Competition 2013

POETS AND PLAYERS OPEN PRIZE – judged by Jacob Polley

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FIRST PRIZE – Sue Kindon

Hearing Things

Any other day, I’d have said these ledger lines meant nothing,
but I’m haunted by long shadows not my own, and that’s a sign
it’s wise to pay attention to the piper of shrill tunes,
or lose them forever.

I can’t track bats now, or descant-crickets,
and chiffchaffs are receding at a rate of demisemiquavers,
so when I register a snatch of absent skylark,
I skip the crutches, follow like a snake-charmed rat.

And yes, there’s a door of reckoning on the hillside.
And no, I’m never coming back.

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Comments by Jacob Polley

The rich weirdness of this poem kept snagging me as a read and reread the diminishing pile of entries. Sound – music – is central to the poem, as is reading, and the poem itself is a dense, but delicate, network of allusion. It doesn’t seem too important to know what the poem is ‘about’, but its pungent sense of encroaching loss – of hearing, of birdlife – is framed in language whose clarity is lovely, and this clarity makes the final lines even odder and more moving.

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SECOND PRIZE – Maeve Henry

Crab Apple Tree

Warm floorboards, the piano, that blue chair
And outside dirty snow and dirty sky where
Last year we picked crab apples in October,
The afternoon so warm you wore a vest
That bloodied as you cut and crushed the fruit.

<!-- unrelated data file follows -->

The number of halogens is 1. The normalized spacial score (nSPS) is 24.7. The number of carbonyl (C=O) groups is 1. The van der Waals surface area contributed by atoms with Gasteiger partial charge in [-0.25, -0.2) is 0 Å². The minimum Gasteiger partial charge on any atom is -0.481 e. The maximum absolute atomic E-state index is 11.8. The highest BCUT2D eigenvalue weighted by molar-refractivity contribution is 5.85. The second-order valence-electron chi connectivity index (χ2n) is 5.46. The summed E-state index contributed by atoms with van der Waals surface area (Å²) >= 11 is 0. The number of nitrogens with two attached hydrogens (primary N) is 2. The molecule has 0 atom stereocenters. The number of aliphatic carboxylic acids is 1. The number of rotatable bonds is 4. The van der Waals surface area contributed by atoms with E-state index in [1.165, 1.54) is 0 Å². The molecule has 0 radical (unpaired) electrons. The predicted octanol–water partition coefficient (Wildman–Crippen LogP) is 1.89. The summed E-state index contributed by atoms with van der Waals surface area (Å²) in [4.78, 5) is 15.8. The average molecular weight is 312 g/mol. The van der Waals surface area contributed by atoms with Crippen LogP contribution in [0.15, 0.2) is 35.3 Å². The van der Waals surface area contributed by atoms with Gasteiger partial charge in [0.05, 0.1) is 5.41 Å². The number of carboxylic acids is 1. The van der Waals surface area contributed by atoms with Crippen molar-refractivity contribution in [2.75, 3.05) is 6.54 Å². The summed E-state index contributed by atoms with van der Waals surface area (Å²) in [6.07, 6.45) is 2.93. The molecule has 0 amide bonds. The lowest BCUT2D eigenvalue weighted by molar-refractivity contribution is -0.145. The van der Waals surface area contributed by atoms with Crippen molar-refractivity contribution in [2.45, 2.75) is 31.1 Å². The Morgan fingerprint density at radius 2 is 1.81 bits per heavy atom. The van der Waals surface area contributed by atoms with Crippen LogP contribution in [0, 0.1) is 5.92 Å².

I watched you rig the noose for the jelly bag;
Such strong practical hands. Now the jars rest
In a sagging box in the boot of your frozen car
Next to the books and the music. Behind me
You button your coat, red mouth bereft
As the crab apple tree shivers with blackbirds
Stabbing their yellow beaks into what’s left.

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Comments by Jacob Polley

The simplicity, straightforwardness and plainness of this poem – the confidence, really – won me over. It’s all there in the first line, which is a kind of still-life interior into which the reader is drawn. There’s a lovely musical, syntactical movement to the poem, too – five richly illustrative lines before the first full-stop, and then a line and a half before the next, so the poem is quietly– confidently – playing with the sound-shape of each phase, each phrase and sentence. And the last line rises with great skill to the resonance of exactly what it is that’s ‘left’.

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THIRD PRIZE – Linda Goulden

Stumpwork

Love, if you needle me
I want no flimsy piece,
no child’s play, crude-trimmed,
blazonry puffed up with foam.

A little hard heart’s fastened here,
well layered and wound with years.
I’m old wood, wired to ground,
beneath your linen overlay.

Would you recover me?
Mounted, in gilt edged frame,
chain stitched, half feathered, fixed?
Embroidery’s a fool’s repair.

Sweet, heart’s ease must come
like summer rain – as when
beside a disused watercourse
a broken stump begins to green again.

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Comments by Jacob Polley